The wellness component consists of activities and informative material for both inside and out of the fitness center. Outdoor activities serve to connect the individual with nature enhancing the mind/body experience and can include group classes such as water aerobics, meditation, yoga, and recreational outings. Literature associated with this can include schedules, class descriptions, and maps for local hiking/running trails. Additional literature promoting wellness within the hotel can include other items such as a guide for healthy eating within the hotel. Obvious wellness components within the fitness center include such things as strength training, cardiovascular training, stretching, and balance/body awareness, all promoted by offering a wide variety of fitness equipment and accessories as well as instructions on their usage. If the fitness center is staffed then qualified, certified instructor can guide your guests through the process. If the facility is non-staffed then a variety of workouts with descriptions of each exercise can be created for guests to follow specific to their needs.

Creating a spa-like ambience within the hotel fitness center is another important component to incorporate into the physical plant. This ambiance is defined through the senses of sight, sound, and smell and to a lesser extent touch and taste. Controlling the environment with proper background sound through light music and integrating some sort of wireless headphone system for the televisions or personal screens enhances the auditory experience. Using proper lighting with the incorporation of natural lights through windows and skylights with views allows a connection with nature. Proper facility maintenance through regular cleaning combined with a light aromatic scent enhances the olfactory experience. Regular cleaning also keeps surfaces and equipment free of bacteria and clean to the touch. Finally, offering a lightly flavored water or fresh fruit, often found in the spa setting, appeases the sense of taste.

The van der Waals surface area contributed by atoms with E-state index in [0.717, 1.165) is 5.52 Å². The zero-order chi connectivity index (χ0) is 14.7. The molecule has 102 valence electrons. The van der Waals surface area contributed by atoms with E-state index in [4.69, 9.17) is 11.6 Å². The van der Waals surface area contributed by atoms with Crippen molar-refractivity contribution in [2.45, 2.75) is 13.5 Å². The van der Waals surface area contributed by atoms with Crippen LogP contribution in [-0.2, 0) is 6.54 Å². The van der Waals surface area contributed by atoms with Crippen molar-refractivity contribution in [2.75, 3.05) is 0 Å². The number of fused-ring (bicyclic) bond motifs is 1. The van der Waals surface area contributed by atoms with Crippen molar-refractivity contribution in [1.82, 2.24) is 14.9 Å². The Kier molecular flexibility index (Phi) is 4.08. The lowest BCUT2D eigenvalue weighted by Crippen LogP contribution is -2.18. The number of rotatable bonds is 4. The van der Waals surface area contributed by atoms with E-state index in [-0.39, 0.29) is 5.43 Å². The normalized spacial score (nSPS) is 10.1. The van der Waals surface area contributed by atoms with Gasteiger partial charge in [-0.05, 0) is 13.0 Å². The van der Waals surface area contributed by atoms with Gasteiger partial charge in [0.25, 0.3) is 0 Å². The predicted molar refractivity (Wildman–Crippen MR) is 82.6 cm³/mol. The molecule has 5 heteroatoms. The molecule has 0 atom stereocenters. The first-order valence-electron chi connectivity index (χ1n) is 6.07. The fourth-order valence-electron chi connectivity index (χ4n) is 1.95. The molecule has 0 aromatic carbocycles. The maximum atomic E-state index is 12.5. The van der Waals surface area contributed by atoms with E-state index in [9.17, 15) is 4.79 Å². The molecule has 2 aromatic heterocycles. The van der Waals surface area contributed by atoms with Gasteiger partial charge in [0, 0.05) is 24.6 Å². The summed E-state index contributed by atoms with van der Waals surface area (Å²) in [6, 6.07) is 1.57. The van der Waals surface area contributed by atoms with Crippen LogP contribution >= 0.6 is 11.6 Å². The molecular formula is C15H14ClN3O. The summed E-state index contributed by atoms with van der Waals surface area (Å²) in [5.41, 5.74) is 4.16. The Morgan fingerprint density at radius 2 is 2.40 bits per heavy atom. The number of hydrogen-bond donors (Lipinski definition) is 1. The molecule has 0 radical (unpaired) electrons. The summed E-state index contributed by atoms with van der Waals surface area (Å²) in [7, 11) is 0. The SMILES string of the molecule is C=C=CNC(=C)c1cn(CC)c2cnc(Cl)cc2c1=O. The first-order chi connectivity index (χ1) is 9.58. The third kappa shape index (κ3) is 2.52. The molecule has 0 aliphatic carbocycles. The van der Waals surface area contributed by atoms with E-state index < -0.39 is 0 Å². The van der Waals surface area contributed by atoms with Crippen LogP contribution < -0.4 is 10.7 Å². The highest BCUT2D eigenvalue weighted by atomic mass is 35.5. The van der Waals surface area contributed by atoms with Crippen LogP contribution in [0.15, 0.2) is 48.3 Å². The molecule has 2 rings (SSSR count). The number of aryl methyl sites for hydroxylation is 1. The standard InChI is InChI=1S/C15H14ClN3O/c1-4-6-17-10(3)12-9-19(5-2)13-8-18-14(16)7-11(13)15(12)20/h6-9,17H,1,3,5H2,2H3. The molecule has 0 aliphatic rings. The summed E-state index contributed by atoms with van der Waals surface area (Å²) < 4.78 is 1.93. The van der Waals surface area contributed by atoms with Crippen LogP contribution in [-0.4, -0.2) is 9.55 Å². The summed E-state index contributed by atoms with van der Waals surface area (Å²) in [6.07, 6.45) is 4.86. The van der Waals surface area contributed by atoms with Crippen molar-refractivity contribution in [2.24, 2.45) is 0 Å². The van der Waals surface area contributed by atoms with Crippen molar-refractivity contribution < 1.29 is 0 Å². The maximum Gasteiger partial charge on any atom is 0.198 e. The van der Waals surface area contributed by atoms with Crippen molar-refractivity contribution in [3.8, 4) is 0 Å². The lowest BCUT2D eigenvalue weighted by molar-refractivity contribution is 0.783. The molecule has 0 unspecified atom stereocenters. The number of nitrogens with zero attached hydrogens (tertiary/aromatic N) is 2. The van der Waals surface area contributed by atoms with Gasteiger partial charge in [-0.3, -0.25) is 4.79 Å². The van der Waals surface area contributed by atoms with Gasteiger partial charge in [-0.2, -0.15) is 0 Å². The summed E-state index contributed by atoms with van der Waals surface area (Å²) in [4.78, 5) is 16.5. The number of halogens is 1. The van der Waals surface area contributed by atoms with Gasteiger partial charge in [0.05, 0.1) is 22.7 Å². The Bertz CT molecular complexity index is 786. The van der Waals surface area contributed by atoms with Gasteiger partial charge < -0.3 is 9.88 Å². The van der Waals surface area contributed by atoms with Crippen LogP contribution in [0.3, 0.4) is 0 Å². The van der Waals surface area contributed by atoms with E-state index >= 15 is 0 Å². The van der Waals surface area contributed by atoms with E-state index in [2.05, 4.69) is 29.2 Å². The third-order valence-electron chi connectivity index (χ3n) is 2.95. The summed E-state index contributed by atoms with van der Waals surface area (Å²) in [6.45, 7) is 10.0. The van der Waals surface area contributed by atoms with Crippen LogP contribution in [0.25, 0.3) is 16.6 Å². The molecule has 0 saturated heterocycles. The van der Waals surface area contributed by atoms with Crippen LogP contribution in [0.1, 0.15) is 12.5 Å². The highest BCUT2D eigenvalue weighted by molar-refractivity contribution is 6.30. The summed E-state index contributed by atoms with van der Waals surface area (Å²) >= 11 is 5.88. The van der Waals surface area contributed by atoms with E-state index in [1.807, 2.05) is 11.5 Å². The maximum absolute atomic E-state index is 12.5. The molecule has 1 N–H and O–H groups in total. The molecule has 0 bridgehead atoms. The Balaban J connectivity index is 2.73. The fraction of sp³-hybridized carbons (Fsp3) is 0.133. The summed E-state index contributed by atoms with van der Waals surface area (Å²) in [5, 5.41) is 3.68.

Customer service is the one of the major components often overlooked in the hotel fitness center. Hotels with combined spa's/fitness centers and the larger staffed fitness centers obviously have the advantage of offering customer service with full-time staff on hand but even that needs to be monitored. Staff members involved in the fitness center need to be fully-trained in all aspects of operation including equipment function to offer the best customer service. Guests should always be treated with a warm smile, proper direction and instructions in terms of exercise, and appreciation. For non-staffed facilities this area can be somewhat difficult to maintain but not impossible. Front desk personnel can be trained on basic equipment usage and exercise charts/cards can be created to guide guests through the process as a supplement. It is important that a certain level of customer service extends to additional staff members who may be inside the fitness center including the repair/maintenance, janitorial, and outside trainers since they are a direct reflection of your hotel.